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Friday, May 26th 2006

2:37 PM

On our way home...

 

Both biks strapped into on crate.  Thats it our home, our cloths, our life for the past seven months...

Great eh.

 

What more can you ask for it was the time of our lives and we would turn around and do it again in a second if we had the time and the money. We left with 1000km of experience and return home veterans, after conquering mud roads, lakes, rivers, dirt highways, mountain passes, boat rides and so on.  We connected with people, inspired others, and learned and experienced more then we could have ever imagined.  But it is all winding down from here.  We are to board a plane tomorrow for a 14-hour flight to New York City and one last ride home.  This wonderful feeling came over me when I realized that all our belongings fit into a crate 3X6 feet.  I used to be proud that all my things fit into Volkswagen Golf but this is so much better.  We spent a day in the air cargo warehouse packing up our bikes.  Talking and joking with the warehouse guys, witch we can finally do in Spanish (Liz more then I).  We had to take the front tires, mirrors, windshields, fenders, boxes etc. to make everything fit snugly.  The smaller the size the cheaper the flight.  The cargo company said they were going to give us a plastic crate because they often have problems with wooden crates arriving in the US.  So we packed up our bikes on a skid and waited for the plastic crate to arrive so we could slide the crate in.  But it wasn’t as we expected, they just saran wrapped the bikes and slapped some dangerous good stickers on it and they were good to go.  It took the entire day to take care of all the paper work and disassemble the bikes but it was done.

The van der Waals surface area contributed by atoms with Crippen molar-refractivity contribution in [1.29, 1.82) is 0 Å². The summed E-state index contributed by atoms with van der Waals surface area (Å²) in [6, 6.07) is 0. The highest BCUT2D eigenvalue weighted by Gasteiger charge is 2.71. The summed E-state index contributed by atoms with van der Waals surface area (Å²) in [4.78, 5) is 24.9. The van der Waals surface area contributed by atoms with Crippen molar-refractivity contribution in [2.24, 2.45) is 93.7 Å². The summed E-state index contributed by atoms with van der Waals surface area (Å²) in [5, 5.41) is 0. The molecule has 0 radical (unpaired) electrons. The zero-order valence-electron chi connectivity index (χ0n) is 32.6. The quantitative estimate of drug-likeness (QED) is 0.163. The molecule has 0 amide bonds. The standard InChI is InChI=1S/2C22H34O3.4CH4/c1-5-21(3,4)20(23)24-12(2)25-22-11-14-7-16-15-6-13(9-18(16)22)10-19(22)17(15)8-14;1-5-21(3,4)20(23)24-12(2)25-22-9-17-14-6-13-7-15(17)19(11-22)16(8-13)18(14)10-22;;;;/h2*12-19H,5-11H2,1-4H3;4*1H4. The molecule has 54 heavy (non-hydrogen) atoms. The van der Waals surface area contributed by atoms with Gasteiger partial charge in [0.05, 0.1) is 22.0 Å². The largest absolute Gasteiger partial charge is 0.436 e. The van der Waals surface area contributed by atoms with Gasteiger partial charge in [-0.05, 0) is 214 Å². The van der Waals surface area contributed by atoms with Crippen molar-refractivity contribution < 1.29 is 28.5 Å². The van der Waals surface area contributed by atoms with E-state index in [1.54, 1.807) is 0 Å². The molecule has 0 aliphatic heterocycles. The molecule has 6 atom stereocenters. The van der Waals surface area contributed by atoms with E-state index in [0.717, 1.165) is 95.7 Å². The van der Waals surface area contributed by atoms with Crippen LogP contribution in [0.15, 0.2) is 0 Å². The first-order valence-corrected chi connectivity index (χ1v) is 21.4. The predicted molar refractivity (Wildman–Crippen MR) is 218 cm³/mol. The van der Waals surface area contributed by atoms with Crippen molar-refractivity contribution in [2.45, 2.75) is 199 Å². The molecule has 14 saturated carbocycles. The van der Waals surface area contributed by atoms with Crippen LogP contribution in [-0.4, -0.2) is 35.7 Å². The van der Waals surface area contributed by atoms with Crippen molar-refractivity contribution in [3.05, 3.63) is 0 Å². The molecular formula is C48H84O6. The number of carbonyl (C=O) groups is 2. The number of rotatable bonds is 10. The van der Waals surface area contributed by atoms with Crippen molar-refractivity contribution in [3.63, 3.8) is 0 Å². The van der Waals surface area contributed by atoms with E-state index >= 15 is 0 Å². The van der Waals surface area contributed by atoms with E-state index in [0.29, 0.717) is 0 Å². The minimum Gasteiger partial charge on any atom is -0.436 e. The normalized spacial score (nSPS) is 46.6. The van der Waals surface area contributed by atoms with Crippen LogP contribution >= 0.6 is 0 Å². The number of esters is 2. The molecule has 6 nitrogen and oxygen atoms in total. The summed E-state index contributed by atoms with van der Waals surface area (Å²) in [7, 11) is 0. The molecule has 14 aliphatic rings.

Yesterday was May 25th; it is the largest holiday in Argentina and Liz’s birthday.  We were woken first thing in the morning by mortars (fire works) going off feet from our hotel.  Fire works are a little different here, it has nothing to do with how cool they look just how lowed they are.  The streets were filled with people, representing their preferred political party.  The president cam to speak to the people.  It was great, people dancing in the streets, and chanting political slogans.  The subway was free so we took that around the city and got lost a few times.  Buenos Aires is quite the city.  It never seems to stop.  Clubs and bars stay open until the sun is well up, and people seem to party every night.

 

We fly out tomorrow.  I am already dreading 14 hours on a plane without the ability to smoke, or stretch my legs.  If we had the time we would turn around and bike home in a second.  But I am already a few weeks late for work and we both are out of money.  On our return next week I will post an entry summing up the trip.  What it meant to me and some of the highlights.  So keep checking there should be one more. 

 

-Caleb

 

 

May 25th, 2006.  Argentinas biggest holiday of the year.

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Wednesday, May 17th 2006

8:38 PM

Buenos Aires

So here we are at an internet cafe with a bunch of strangers, and yet so comfortable. We have been here once before and so we now have a sense of comfort and familiarity with this room. The smell of smoke is in the air and the gentle humming of the 10 or so computers is interupted by the taping of fingers on the keyboards. I have often thought about how the trip would end, and this wasn´t really what I had in mind. We are patiently waiting for the mechanic to fix my ( liz ) bike so we can fly to New York, but when that will happen is out of our control. From new york we bike the 900 kms home and thats the end of this chapter.